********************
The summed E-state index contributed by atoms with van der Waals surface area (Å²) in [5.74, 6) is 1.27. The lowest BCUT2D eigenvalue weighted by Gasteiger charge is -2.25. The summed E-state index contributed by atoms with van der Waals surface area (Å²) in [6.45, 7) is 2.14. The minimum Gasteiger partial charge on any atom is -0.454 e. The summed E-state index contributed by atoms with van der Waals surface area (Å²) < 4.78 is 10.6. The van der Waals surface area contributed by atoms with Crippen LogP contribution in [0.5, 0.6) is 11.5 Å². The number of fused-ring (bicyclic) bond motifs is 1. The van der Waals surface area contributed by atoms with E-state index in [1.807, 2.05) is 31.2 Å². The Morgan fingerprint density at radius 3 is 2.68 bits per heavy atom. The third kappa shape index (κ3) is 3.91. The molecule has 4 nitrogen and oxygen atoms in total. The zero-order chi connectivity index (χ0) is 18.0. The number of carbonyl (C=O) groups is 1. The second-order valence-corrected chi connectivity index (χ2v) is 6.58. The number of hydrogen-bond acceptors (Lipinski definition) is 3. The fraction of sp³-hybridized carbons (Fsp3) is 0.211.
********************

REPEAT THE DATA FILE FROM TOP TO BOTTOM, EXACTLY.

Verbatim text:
The summed E-state index contributed by atoms with van der Waals surface area (Å²) in [5.74, 6) is 1.27. The lowest BCUT2D eigenvalue weighted by Gasteiger charge is -2.25. The summed E-state index contributed by atoms with van der Waals surface area (Å²) in [6.45, 7) is 2.14. The minimum Gasteiger partial charge on any atom is -0.454 e. The summed E-state index contributed by atoms with van der Waals surface area (Å²) < 4.78 is 10.6. The van der Waals surface area contributed by atoms with Crippen LogP contribution in [0.5, 0.6) is 11.5 Å². The number of fused-ring (bicyclic) bond motifs is 1. The van der Waals surface area contributed by atoms with E-state index in [1.807, 2.05) is 31.2 Å². The Morgan fingerprint density at radius 3 is 2.68 bits per heavy atom. The third kappa shape index (κ3) is 3.91. The molecule has 4 nitrogen and oxygen atoms in total. The zero-order chi connectivity index (χ0) is 18.0. The number of carbonyl (C=O) groups is 1. The second-order valence-corrected chi connectivity index (χ2v) is 6.58. The number of hydrogen-bond acceptors (Lipinski definition) is 3. The fraction of sp³-hybridized carbons (Fsp3) is 0.211.